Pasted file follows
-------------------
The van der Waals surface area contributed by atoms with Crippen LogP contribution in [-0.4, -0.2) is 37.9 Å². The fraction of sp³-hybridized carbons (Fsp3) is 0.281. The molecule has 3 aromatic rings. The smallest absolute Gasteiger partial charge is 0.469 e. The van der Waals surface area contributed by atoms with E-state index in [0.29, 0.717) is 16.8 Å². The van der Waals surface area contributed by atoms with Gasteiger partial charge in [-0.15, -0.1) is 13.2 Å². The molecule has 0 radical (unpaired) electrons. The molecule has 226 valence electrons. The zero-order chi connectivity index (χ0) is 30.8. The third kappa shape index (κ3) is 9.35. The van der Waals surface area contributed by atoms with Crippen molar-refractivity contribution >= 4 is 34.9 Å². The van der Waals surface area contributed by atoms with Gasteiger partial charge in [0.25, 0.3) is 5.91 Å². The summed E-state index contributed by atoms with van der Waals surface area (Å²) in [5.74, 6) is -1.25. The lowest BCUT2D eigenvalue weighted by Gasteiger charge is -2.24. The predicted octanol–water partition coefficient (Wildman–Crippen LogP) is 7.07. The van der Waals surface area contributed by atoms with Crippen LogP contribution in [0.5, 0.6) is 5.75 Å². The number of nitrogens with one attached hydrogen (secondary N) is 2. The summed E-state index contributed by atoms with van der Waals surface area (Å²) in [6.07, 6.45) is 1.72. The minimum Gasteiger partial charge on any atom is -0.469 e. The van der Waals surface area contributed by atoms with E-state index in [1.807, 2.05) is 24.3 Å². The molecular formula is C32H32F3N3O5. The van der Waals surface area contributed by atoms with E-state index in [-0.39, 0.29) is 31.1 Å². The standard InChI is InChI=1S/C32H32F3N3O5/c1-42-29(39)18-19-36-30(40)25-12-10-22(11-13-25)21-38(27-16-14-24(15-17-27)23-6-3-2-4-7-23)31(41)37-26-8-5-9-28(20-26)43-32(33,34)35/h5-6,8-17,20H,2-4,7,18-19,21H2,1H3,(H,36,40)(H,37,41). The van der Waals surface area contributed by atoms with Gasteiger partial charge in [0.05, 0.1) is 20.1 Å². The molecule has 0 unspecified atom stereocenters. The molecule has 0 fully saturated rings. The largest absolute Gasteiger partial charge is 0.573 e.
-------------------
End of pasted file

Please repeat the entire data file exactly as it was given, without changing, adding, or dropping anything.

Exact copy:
The van der Waals surface area contributed by atoms with Crippen LogP contribution in [-0.4, -0.2) is 37.9 Å². The fraction of sp³-hybridized carbons (Fsp3) is 0.281. The molecule has 3 aromatic rings. The smallest absolute Gasteiger partial charge is 0.469 e. The van der Waals surface area contributed by atoms with E-state index in [0.29, 0.717) is 16.8 Å². The van der Waals surface area contributed by atoms with Gasteiger partial charge in [-0.15, -0.1) is 13.2 Å². The molecule has 0 radical (unpaired) electrons. The molecule has 226 valence electrons. The zero-order chi connectivity index (χ0) is 30.8. The third kappa shape index (κ3) is 9.35. The van der Waals surface area contributed by atoms with Crippen molar-refractivity contribution >= 4 is 34.9 Å². The van der Waals surface area contributed by atoms with Gasteiger partial charge in [0.25, 0.3) is 5.91 Å². The summed E-state index contributed by atoms with van der Waals surface area (Å²) in [5.74, 6) is -1.25. The lowest BCUT2D eigenvalue weighted by Gasteiger charge is -2.24. The predicted octanol–water partition coefficient (Wildman–Crippen LogP) is 7.07. The van der Waals surface area contributed by atoms with Crippen LogP contribution in [0.5, 0.6) is 5.75 Å². The number of nitrogens with one attached hydrogen (secondary N) is 2. The summed E-state index contributed by atoms with van der Waals surface area (Å²) in [6.07, 6.45) is 1.72. The minimum Gasteiger partial charge on any atom is -0.469 e. The van der Waals surface area contributed by atoms with E-state index in [1.807, 2.05) is 24.3 Å². The molecular formula is C32H32F3N3O5. The van der Waals surface area contributed by atoms with E-state index in [-0.39, 0.29) is 31.1 Å². The standard InChI is InChI=1S/C32H32F3N3O5/c1-42-29(39)18-19-36-30(40)25-12-10-22(11-13-25)21-38(27-16-14-24(15-17-27)23-6-3-2-4-7-23)31(41)37-26-8-5-9-28(20-26)43-32(33,34)35/h5-6,8-17,20H,2-4,7,18-19,21H2,1H3,(H,36,40)(H,37,41). The van der Waals surface area contributed by atoms with Gasteiger partial charge in [0.05, 0.1) is 20.1 Å². The molecule has 0 unspecified atom stereocenters. The molecule has 0 fully saturated rings. The largest absolute Gasteiger partial charge is 0.573 e.